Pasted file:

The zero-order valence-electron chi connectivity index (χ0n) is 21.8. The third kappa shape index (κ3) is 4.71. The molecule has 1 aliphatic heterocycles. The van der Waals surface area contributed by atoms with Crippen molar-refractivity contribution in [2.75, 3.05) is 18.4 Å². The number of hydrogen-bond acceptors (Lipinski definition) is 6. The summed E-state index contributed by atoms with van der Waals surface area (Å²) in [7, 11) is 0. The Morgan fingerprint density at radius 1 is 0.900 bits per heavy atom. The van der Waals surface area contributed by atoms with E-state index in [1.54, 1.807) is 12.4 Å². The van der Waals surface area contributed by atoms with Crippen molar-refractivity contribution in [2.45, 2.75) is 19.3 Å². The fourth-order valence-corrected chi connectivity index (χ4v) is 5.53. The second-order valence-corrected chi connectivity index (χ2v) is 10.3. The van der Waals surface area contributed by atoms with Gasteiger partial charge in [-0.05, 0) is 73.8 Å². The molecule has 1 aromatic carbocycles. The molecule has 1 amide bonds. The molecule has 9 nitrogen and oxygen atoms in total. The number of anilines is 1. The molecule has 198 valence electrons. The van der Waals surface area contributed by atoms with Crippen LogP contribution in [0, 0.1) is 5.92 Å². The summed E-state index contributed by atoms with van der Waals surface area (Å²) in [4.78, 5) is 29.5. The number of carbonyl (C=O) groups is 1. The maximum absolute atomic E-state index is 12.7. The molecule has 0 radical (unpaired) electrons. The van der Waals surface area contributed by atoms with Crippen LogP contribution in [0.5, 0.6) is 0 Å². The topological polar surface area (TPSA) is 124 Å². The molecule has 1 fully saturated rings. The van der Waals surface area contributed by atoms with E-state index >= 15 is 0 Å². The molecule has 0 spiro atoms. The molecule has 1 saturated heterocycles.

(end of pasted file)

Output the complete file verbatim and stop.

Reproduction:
The zero-order valence-electron chi connectivity index (χ0n) is 21.8. The third kappa shape index (κ3) is 4.71. The molecule has 1 aliphatic heterocycles. The van der Waals surface area contributed by atoms with Crippen molar-refractivity contribution in [2.75, 3.05) is 18.4 Å². The number of hydrogen-bond acceptors (Lipinski definition) is 6. The summed E-state index contributed by atoms with van der Waals surface area (Å²) in [7, 11) is 0. The Morgan fingerprint density at radius 1 is 0.900 bits per heavy atom. The van der Waals surface area contributed by atoms with E-state index in [1.54, 1.807) is 12.4 Å². The van der Waals surface area contributed by atoms with Crippen molar-refractivity contribution in [2.45, 2.75) is 19.3 Å². The fourth-order valence-corrected chi connectivity index (χ4v) is 5.53. The second-order valence-corrected chi connectivity index (χ2v) is 10.3. The van der Waals surface area contributed by atoms with Gasteiger partial charge in [-0.05, 0) is 73.8 Å². The molecule has 1 aromatic carbocycles. The molecule has 1 amide bonds. The molecule has 9 nitrogen and oxygen atoms in total. The number of anilines is 1. The molecule has 198 valence electrons. The van der Waals surface area contributed by atoms with Crippen LogP contribution in [0, 0.1) is 5.92 Å². The summed E-state index contributed by atoms with van der Waals surface area (Å²) in [4.78, 5) is 29.5. The number of carbonyl (C=O) groups is 1. The maximum absolute atomic E-state index is 12.7. The molecule has 0 radical (unpaired) electrons. The van der Waals surface area contributed by atoms with Crippen LogP contribution in [0.5, 0.6) is 0 Å². The topological polar surface area (TPSA) is 124 Å². The molecule has 1 fully saturated rings. The van der Waals surface area contributed by atoms with E-state index >= 15 is 0 Å². The molecule has 0 spiro atoms. The molecule has 1 saturated heterocycles.